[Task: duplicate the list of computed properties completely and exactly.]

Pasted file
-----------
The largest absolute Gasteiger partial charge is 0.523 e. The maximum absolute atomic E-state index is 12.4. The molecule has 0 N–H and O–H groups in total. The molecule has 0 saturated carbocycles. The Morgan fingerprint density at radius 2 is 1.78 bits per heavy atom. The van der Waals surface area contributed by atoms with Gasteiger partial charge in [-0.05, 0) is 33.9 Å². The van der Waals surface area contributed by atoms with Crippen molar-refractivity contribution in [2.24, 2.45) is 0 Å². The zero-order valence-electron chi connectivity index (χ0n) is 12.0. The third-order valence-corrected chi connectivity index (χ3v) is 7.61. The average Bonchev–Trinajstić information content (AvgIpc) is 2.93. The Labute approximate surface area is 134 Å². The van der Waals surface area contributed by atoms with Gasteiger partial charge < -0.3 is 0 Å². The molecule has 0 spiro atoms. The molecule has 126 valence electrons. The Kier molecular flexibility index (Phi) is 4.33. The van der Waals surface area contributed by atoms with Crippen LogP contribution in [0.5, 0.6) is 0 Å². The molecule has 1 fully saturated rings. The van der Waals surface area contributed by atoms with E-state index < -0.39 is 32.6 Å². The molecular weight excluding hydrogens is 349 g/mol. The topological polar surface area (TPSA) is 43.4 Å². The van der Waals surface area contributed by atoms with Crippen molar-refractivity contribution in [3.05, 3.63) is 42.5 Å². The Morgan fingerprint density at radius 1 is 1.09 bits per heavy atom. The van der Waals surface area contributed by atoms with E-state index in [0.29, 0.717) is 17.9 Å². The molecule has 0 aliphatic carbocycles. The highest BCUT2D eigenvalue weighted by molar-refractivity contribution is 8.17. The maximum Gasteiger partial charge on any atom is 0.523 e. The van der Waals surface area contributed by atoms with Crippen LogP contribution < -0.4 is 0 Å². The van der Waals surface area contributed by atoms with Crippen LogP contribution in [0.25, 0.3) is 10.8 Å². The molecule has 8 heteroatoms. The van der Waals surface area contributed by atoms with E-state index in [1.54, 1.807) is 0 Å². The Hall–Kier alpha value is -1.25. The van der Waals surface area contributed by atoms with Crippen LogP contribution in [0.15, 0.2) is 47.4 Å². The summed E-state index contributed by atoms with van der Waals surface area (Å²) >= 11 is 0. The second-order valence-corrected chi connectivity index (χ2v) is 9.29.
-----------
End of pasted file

The largest absolute Gasteiger partial charge is 0.523 e. The maximum absolute atomic E-state index is 12.4. The molecule has 0 N–H and O–H groups in total. The molecule has 0 saturated carbocycles. The Morgan fingerprint density at radius 2 is 1.78 bits per heavy atom. The van der Waals surface area contributed by atoms with Gasteiger partial charge in [-0.05, 0) is 33.9 Å². The van der Waals surface area contributed by atoms with Crippen molar-refractivity contribution in [2.24, 2.45) is 0 Å². The zero-order valence-electron chi connectivity index (χ0n) is 12.0. The third-order valence-corrected chi connectivity index (χ3v) is 7.61. The average Bonchev–Trinajstić information content (AvgIpc) is 2.93. The Labute approximate surface area is 134 Å². The van der Waals surface area contributed by atoms with Gasteiger partial charge < -0.3 is 0 Å². The molecule has 0 spiro atoms. The molecule has 126 valence electrons. The Kier molecular flexibility index (Phi) is 4.33. The van der Waals surface area contributed by atoms with Crippen LogP contribution in [0.5, 0.6) is 0 Å². The molecule has 1 fully saturated rings. The van der Waals surface area contributed by atoms with E-state index < -0.39 is 32.6 Å². The molecular weight excluding hydrogens is 349 g/mol. The topological polar surface area (TPSA) is 43.4 Å². The van der Waals surface area contributed by atoms with Crippen molar-refractivity contribution in [3.05, 3.63) is 42.5 Å². The Morgan fingerprint density at radius 1 is 1.09 bits per heavy atom. The van der Waals surface area contributed by atoms with E-state index in [0.29, 0.717) is 17.9 Å². The molecule has 0 aliphatic carbocycles. The highest BCUT2D eigenvalue weighted by molar-refractivity contribution is 8.17. The maximum Gasteiger partial charge on any atom is 0.523 e. The van der Waals surface area contributed by atoms with Crippen LogP contribution < -0.4 is 0 Å². The van der Waals surface area contributed by atoms with Crippen LogP contribution in [0.25, 0.3) is 10.8 Å². The molecule has 8 heteroatoms. The van der Waals surface area contributed by atoms with E-state index in [1.54, 1.807) is 0 Å². The Hall–Kier alpha value is -1.25. The van der Waals surface area contributed by atoms with Crippen LogP contribution in [0.15, 0.2) is 47.4 Å². The summed E-state index contributed by atoms with van der Waals surface area (Å²) >= 11 is 0. The second-order valence-corrected chi connectivity index (χ2v) is 9.29.